Photons, such as X- or γ-rays, induce DNA damage (distributed throughout the nucleus) as a result of lowdensity energy deposition. In contrast, particle irradiation with high linear energy transfer (LET) deposits highdensity energy along the particle track. High-LET heavy-ion irradiation generates a greater number and more complex critical chromosomal aberrations, such as dicentrics and translocations, compared with X-ray or γ irradiation. In addition, the formation of >1000 bp deletions, which is rarely observed after X-ray irradiation, has been identified following high-LET heavy-ion irradiation. Previously, these chromosomal aberrations have been thought to be the result of misrepair of complex DNA lesions, defined as DNA damage through DNA doublestrand breaks (DSBs) and single-strand breaks as well as base damage within 1-2 helical turns (<3-4 nm). However, because the scale of complex DNA lesions is less than a few nanometers, the large-scale chromosomal aberrations at a micrometer level cannot be simply explained by complex DNA lesions. Recently, we have demonstrated the existence of clustered DSBs along the particle track through the use of super-resolution microscopy. Furthermore, we have visualized high-level and frequent formation of DSBs at the chromosomal boundary following high-LET heavy-ion irradiation. In this review, we summarize the latest findings regarding the hallmarks of DNA damage structure and the repair pathway following heavy-ion irradiation. Furthermore, we discuss the mechanism through which high-LET heavy-ion irradiation may induce dicentrics, translocations and large deletions.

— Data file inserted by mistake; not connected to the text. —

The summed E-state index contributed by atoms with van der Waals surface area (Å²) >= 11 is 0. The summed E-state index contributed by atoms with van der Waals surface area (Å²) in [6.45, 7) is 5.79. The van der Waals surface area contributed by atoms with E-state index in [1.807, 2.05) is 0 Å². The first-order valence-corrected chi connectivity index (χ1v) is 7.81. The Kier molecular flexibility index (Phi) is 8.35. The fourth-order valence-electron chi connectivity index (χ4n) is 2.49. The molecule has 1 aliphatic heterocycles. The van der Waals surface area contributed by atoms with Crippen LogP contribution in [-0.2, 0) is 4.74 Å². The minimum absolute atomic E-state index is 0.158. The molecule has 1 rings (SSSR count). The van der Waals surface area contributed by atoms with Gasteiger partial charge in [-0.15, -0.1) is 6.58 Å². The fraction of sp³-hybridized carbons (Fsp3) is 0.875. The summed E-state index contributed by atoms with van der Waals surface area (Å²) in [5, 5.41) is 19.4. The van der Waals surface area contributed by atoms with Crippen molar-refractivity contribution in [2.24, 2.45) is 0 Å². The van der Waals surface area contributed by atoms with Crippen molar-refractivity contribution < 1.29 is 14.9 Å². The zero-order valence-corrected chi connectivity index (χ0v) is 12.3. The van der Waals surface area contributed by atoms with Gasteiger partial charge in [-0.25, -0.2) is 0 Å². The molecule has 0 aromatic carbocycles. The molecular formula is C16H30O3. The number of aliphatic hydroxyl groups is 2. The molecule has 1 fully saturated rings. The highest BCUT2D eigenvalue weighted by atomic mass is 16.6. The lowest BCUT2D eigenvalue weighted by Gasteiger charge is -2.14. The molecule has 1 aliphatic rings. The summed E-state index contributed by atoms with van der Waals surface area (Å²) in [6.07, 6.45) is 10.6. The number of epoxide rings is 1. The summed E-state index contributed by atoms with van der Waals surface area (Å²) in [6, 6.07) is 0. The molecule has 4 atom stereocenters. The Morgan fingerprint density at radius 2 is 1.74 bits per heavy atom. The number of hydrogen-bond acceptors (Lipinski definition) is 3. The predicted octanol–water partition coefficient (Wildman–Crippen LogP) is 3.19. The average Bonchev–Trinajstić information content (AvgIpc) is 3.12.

All Science Journal Classification (ASJC) codes
- Radiology Nuclear Medicine and imaging
- Health, Toxicology and Mutagenesis